|Source: Omona They Didn't. Spica disbanded last month. :(|
And here's Irene of Red Velvet for Instyle Korea, March 2016:
|Source: Omona They Didn't|
Now, needless to say, these photos have been smoothed and blurred and color-altered to hell. Because every irregularity of color and texture has been airbrushed away, there's a sharp contrast between skin and blush, a contrast that I'm not sure is achievable in real life. But that hasn't stopped me from searching for a blush that can deliver a subtle, yet not quite natural, cotton-candy flush. By the time I began my quest, the NARS Final Cut collection had come and gone, and with it my platonic pink blush, Sex Fantasy (lol). I thought about buying NARS Gaiety instead, but it seemed just a hair too dark. So you can imagine my elation when I heard about a new NARS spring collection containing a blush described as "lavender pink." It looked very similar to Sex Fantasy, and even had a similarly raunchy name: Threesome.
The collection in question is the pastelicious Pop Goes the Easel. Confusingly, this is not the official NARS Spring 2017 collection. Even more confusingly, it launched in Asia and Europe first, but landed just last week in the US, where it's a Nordstrom exclusive. Pop Goes the Easel comprises three blushes, three Sheer Pop Multiples (a new formula), and four Velvet Lip Glides, all limited edition. François Nars previously drew inspiration from Pop Art with his Warhol collection for Holiday 2012, but the product names in this collection ("Threesome," "Peep Show," and "Suck," among others) don't have much to do with any particular art movement. I'm all for cheeky allusive names like "Goodbye Emmanuelle" (my favorite lipstick name ever), but the names in Pop Goes the Easel don't really cohere with the collection's overall vibe. I just don't find over-the-top sexual names interesting unless they're placed in an aesthetic or narrative context, and these aren't. To confuse things further, the Sheer Pop Multiples are named for beaches and islands: Motu Tane (an island in French Polynesia owned by Mr. Nars himself), Cote Basque, and Navagio Beach. So...okay. Let's have a look at the blush.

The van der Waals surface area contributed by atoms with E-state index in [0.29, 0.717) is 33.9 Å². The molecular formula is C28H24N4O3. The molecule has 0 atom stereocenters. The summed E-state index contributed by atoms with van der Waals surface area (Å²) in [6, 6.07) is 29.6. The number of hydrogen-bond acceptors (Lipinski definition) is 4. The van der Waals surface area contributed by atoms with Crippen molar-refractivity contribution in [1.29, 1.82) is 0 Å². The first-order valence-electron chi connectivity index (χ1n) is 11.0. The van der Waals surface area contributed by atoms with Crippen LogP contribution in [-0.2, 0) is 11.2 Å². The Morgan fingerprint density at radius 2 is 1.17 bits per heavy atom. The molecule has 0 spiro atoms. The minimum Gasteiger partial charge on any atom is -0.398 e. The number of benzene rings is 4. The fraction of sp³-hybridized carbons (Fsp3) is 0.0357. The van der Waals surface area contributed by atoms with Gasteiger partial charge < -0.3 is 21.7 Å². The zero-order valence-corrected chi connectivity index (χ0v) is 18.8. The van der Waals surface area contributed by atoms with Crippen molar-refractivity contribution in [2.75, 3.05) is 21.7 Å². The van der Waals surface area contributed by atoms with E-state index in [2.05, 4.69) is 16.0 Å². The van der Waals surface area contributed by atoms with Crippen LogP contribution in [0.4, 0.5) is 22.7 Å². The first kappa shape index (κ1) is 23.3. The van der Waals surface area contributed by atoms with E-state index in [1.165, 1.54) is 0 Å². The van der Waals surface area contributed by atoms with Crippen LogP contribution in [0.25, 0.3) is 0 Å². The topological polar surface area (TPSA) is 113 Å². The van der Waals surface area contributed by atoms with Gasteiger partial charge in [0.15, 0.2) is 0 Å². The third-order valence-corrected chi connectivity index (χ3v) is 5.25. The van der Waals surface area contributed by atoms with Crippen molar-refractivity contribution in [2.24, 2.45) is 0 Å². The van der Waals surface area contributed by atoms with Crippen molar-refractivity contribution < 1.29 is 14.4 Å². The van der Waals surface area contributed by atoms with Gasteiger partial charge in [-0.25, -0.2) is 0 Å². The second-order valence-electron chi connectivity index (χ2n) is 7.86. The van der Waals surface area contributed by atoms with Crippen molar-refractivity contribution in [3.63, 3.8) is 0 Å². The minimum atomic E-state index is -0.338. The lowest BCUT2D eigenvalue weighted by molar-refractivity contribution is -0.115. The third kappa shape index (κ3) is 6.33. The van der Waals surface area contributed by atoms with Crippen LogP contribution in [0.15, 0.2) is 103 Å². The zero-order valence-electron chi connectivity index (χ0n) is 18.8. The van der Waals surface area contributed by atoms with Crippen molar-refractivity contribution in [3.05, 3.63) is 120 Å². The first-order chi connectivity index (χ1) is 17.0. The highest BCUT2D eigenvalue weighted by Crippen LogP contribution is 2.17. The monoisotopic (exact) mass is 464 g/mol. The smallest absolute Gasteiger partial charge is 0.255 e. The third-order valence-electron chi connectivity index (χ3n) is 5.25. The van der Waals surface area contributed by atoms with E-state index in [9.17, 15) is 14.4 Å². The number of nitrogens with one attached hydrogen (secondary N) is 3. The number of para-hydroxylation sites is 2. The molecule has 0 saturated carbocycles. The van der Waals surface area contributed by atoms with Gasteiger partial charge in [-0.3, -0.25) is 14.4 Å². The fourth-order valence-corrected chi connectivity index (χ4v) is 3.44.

The first thing I noticed about Threesome was its dusty, muted quality. It was very pale, but not as bright or white-based as Gaiety or Sex Fantasy. It was a slightly warmer pink than Instagram swatches had led me to believe, and I was reminded for the nth time how stupid it is to rely on Instagram for product shots.
When I finger-swatched the blush, I felt some trepidation: the pigmentation I expected from NARS blushes simply wasn't there, and I couldn't imagine that the color would show up well on my cheeks. From left to right, we have two finger-swipes of NARS Mata Hari, FIVE of Threesome, and one of Illamasqua cream blush in Zygomatic:
See how peachy Threesome looks next to Mata Hari? I wouldn't even call it "cool pink," let alone "lavender pink."
Generally, arm swatches done with a fingertip make blushes look more pigmented than they do on the cheeks. However, Threesome is odd: it looks pinker and darker on my face than it does on my paper-white inner arm. I definitely need more product than I do with Mata Hari, but two dips in the pan suffice for one cheek. I like concentrating the color on the apples for that vaguely k-beauty vibe. Threesome also wears quite well: I can still see it on my face several hours after application. I will say here that if you're not very pale, like too-light-for-most-foundations pale, this blush will probably not work for you. Pop Goes the Easel's other blushes, a dusty peach and a pinky coral, seem better suited to darker skin tones: here's the peach, Misconduct, on my beautiful Instagram pal tremblelikeaflower.
Yesterday was National Women's Day, so I paired Threesome with my favorite red lipstick, NARS Velvet Matte Lip Pencil in Mysterious Red. The combination of pink blush and red lipstick felt very retro, so I did a messy '50s/'60s-style eye as well, using the Urban Decay Naked2 Basics palette and my Kiko black pencil liner. I used Stark all over the lid and Frisk in the crease, lined my upper lashlines with the Kiko pencil, smudged that out with Undone, and added a bit more Undone to the lower lashlines. Mysterious Red looks shinier than usual here because my winter-dry lips demanded that I apply it over lip balm.
It's hard for me to review blush because it usually looks less pronounced in photos than it does in real life, but the photo below gives a pretty good idea of how Threesome looks on my face. It's understated, but it's definitely there and definitely pink.
Possibly too close:
During my four-hour minimum-wage shift at a library desk yesterday, I realized that my Women's Day lips matched the red Loeb editions pretty hard. For those of you who aren't hardcore humanities nerds, Loeb is a Harvard University Press imprint that specializes in scholarly editions of Greek and Latin classics. The Greek editions are green and the Latin ones are red (for Rome). I sent my boyfriend (who, you'll remember, picked up Threesome from Selfridges) a photo that pretty much epitomized "gradcore"...
...which led to the following exchange:
My Glossier Puff should arrive today (it's somehow taken five days to travel just over 200 miles), so that will be my next review. I'm thinking that my ideal flush can best be achieved with a cream blush, and we'll see if I'm right. As for NARS Threesome, I like it and think it fills a gap in my blush wardrobe, but it's not quite what I expected. Come to think of it, Threesome resembles the activity for which it's named: alluring in theory, it can easily go wrong in practice, and it's certainly not for everyone.